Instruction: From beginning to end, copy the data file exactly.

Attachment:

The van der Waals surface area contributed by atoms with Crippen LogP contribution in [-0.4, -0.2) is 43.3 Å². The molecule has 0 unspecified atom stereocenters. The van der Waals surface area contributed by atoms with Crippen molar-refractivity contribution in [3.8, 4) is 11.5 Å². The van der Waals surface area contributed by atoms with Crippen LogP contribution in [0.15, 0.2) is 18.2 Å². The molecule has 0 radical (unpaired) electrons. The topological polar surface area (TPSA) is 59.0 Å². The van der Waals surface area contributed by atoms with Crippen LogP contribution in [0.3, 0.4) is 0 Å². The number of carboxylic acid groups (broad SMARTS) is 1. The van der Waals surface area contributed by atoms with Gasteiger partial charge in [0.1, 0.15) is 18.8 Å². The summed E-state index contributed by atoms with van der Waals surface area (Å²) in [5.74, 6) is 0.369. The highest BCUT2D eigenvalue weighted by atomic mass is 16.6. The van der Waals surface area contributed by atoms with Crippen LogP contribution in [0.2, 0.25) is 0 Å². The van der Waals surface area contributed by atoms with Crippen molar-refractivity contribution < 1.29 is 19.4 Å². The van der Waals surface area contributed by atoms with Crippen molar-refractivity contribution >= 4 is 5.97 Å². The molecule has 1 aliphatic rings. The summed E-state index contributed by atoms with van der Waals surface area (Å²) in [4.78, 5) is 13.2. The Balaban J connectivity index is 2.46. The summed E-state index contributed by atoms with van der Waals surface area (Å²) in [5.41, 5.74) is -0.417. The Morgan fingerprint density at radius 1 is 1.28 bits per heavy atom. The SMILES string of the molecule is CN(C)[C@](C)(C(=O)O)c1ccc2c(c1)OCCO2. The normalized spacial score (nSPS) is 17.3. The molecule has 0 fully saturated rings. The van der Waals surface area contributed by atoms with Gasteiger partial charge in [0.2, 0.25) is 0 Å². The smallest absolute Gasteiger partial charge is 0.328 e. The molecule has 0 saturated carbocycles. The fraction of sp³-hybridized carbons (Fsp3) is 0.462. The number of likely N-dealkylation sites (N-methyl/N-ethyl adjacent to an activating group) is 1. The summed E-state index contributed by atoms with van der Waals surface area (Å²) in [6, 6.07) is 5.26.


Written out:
The van der Waals surface area contributed by atoms with Crippen LogP contribution in [-0.4, -0.2) is 43.3 Å². The molecule has 0 unspecified atom stereocenters. The van der Waals surface area contributed by atoms with Crippen molar-refractivity contribution in [3.8, 4) is 11.5 Å². The van der Waals surface area contributed by atoms with Crippen LogP contribution in [0.15, 0.2) is 18.2 Å². The molecule has 0 radical (unpaired) electrons. The topological polar surface area (TPSA) is 59.0 Å². The van der Waals surface area contributed by atoms with Crippen LogP contribution in [0.3, 0.4) is 0 Å². The number of carboxylic acid groups (broad SMARTS) is 1. The van der Waals surface area contributed by atoms with Gasteiger partial charge in [0.1, 0.15) is 18.8 Å². The summed E-state index contributed by atoms with van der Waals surface area (Å²) in [5.74, 6) is 0.369. The highest BCUT2D eigenvalue weighted by atomic mass is 16.6. The van der Waals surface area contributed by atoms with Crippen LogP contribution in [0.2, 0.25) is 0 Å². The van der Waals surface area contributed by atoms with Crippen molar-refractivity contribution < 1.29 is 19.4 Å². The van der Waals surface area contributed by atoms with Crippen molar-refractivity contribution >= 4 is 5.97 Å². The molecule has 1 aliphatic rings. The summed E-state index contributed by atoms with van der Waals surface area (Å²) in [4.78, 5) is 13.2. The Balaban J connectivity index is 2.46. The summed E-state index contributed by atoms with van der Waals surface area (Å²) in [5.41, 5.74) is -0.417. The Morgan fingerprint density at radius 1 is 1.28 bits per heavy atom. The SMILES string of the molecule is CN(C)[C@](C)(C(=O)O)c1ccc2c(c1)OCCO2. The normalized spacial score (nSPS) is 17.3. The molecule has 0 fully saturated rings. The van der Waals surface area contributed by atoms with Gasteiger partial charge in [0.2, 0.25) is 0 Å². The smallest absolute Gasteiger partial charge is 0.328 e. The molecule has 0 saturated carbocycles. The fraction of sp³-hybridized carbons (Fsp3) is 0.462. The number of likely N-dealkylation sites (N-methyl/N-ethyl adjacent to an activating group) is 1. The summed E-state index contributed by atoms with van der Waals surface area (Å²) in [6, 6.07) is 5.26.